For Oscars, Mayans, and the wide plethora of other smaller cichlids, I prefer to use a 3 Wt fly rod with a floating line. For fly selection, I choose anything I Bream would hit. Cichlids aren’t exactly picky. For the larger Peacock Bass, a 6-7 Wt fly rod with floating line works best. Flies such as clousers or poppers work great on these aggressive fish. Cooler months are probably the best time to target cichlids as less rain will lower water levels in the canals and force fish to congregate. In addition, target structure when casting about. Rocky outcroppings, stumps, and sunken trees all provide great cover for these fish.

Like I did on this particular day, fishing from the bank of the canal is an effective method for catching these fish. But an even better option is to take advantage of the many public boat launches that lead directly into the canals and take a small boat or kayak. The ability to quickly cover large areas of water and keep a low profile (as opposed to exposing oneself high on the bank), make fishing for cichlids much easier.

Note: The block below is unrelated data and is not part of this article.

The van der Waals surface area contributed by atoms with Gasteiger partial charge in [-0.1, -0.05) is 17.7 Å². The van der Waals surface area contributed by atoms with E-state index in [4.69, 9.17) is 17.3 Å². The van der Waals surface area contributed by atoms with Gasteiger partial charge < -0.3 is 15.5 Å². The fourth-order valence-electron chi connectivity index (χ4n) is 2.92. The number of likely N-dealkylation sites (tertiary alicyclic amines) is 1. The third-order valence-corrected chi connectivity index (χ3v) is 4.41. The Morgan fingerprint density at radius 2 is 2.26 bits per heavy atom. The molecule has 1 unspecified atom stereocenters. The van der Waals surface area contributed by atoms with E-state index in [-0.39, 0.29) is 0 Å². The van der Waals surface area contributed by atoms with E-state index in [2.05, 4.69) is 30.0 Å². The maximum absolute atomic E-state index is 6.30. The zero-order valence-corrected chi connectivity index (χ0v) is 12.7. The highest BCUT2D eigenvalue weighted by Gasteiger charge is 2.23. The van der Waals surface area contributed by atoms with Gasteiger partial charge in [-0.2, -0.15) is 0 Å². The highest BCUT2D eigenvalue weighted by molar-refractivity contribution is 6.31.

Mayan Cichlid_Vail

All of this is fine and dandy, but I’m sure many people will ask: Are they good to eat? The answer is yes! Fried or grilled, any species of cichlid that can be caught in the canal systems in Southern Florida are great at the dinner table. In addition, FWC has set in place laws that actually make it ILLEGAL to release exotics once caught. The angler is responsible for properly disposing of the fish. And for most of us, this translates into: “Dinner”. With the exception of Peacock Bass, no other exotic has a size or bag limit. Keep them all!

For more information on cichlids in Southern Florida be sure to visit: www.myfwc.com.

Other agencies also host an exotic fish tournament every year. You can find information on: www.evergladescisma.org.

So if you ever find yourself in Southern Florida and are able to pry yourself away from the fantastic saltwater fishing, be sure to give the lowly inland canals a try. You certainly won’t regret it.